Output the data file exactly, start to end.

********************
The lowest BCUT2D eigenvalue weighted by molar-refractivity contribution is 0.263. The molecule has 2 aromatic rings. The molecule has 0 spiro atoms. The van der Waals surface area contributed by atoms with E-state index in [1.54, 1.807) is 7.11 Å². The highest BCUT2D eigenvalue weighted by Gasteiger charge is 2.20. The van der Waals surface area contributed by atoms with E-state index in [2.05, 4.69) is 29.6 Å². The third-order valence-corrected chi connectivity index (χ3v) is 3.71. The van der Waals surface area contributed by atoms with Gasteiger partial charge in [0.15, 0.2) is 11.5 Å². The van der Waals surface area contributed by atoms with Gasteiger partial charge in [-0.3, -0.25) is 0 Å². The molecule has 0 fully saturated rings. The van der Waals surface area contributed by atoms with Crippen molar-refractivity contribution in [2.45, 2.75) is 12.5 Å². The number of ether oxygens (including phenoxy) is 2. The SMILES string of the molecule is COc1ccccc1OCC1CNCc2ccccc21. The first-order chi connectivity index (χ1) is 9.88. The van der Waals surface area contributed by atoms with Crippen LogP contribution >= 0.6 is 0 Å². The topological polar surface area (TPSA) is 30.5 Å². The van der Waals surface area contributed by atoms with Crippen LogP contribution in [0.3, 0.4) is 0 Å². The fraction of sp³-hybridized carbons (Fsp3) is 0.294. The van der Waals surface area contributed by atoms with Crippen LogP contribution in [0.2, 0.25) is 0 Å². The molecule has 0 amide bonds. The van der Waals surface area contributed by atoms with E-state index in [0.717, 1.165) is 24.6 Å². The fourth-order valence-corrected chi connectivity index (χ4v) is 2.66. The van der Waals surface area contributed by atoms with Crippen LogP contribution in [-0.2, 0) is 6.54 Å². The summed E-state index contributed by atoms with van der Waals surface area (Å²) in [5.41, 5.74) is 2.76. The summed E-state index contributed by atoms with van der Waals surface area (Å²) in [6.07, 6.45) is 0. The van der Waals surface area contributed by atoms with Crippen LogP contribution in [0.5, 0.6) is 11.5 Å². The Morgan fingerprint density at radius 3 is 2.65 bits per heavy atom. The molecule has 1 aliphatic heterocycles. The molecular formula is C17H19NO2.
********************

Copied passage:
The lowest BCUT2D eigenvalue weighted by molar-refractivity contribution is 0.263. The molecule has 2 aromatic rings. The molecule has 0 spiro atoms. The van der Waals surface area contributed by atoms with E-state index in [1.54, 1.807) is 7.11 Å². The highest BCUT2D eigenvalue weighted by Gasteiger charge is 2.20. The van der Waals surface area contributed by atoms with E-state index in [2.05, 4.69) is 29.6 Å². The third-order valence-corrected chi connectivity index (χ3v) is 3.71. The van der Waals surface area contributed by atoms with Gasteiger partial charge in [0.15, 0.2) is 11.5 Å². The van der Waals surface area contributed by atoms with Gasteiger partial charge in [-0.3, -0.25) is 0 Å². The molecule has 0 fully saturated rings. The van der Waals surface area contributed by atoms with Crippen molar-refractivity contribution in [2.45, 2.75) is 12.5 Å². The number of ether oxygens (including phenoxy) is 2. The SMILES string of the molecule is COc1ccccc1OCC1CNCc2ccccc21. The first-order chi connectivity index (χ1) is 9.88. The van der Waals surface area contributed by atoms with Crippen LogP contribution >= 0.6 is 0 Å². The topological polar surface area (TPSA) is 30.5 Å². The van der Waals surface area contributed by atoms with Crippen LogP contribution in [0.3, 0.4) is 0 Å². The fraction of sp³-hybridized carbons (Fsp3) is 0.294. The van der Waals surface area contributed by atoms with Crippen LogP contribution in [0.2, 0.25) is 0 Å². The molecule has 0 amide bonds. The van der Waals surface area contributed by atoms with E-state index in [0.717, 1.165) is 24.6 Å². The fourth-order valence-corrected chi connectivity index (χ4v) is 2.66. The van der Waals surface area contributed by atoms with Crippen LogP contribution in [-0.2, 0) is 6.54 Å². The summed E-state index contributed by atoms with van der Waals surface area (Å²) in [5.41, 5.74) is 2.76. The summed E-state index contributed by atoms with van der Waals surface area (Å²) in [6.07, 6.45) is 0. The van der Waals surface area contributed by atoms with Crippen LogP contribution in [0.5, 0.6) is 11.5 Å². The Morgan fingerprint density at radius 3 is 2.65 bits per heavy atom. The molecule has 1 aliphatic heterocycles. The molecular formula is C17H19NO2.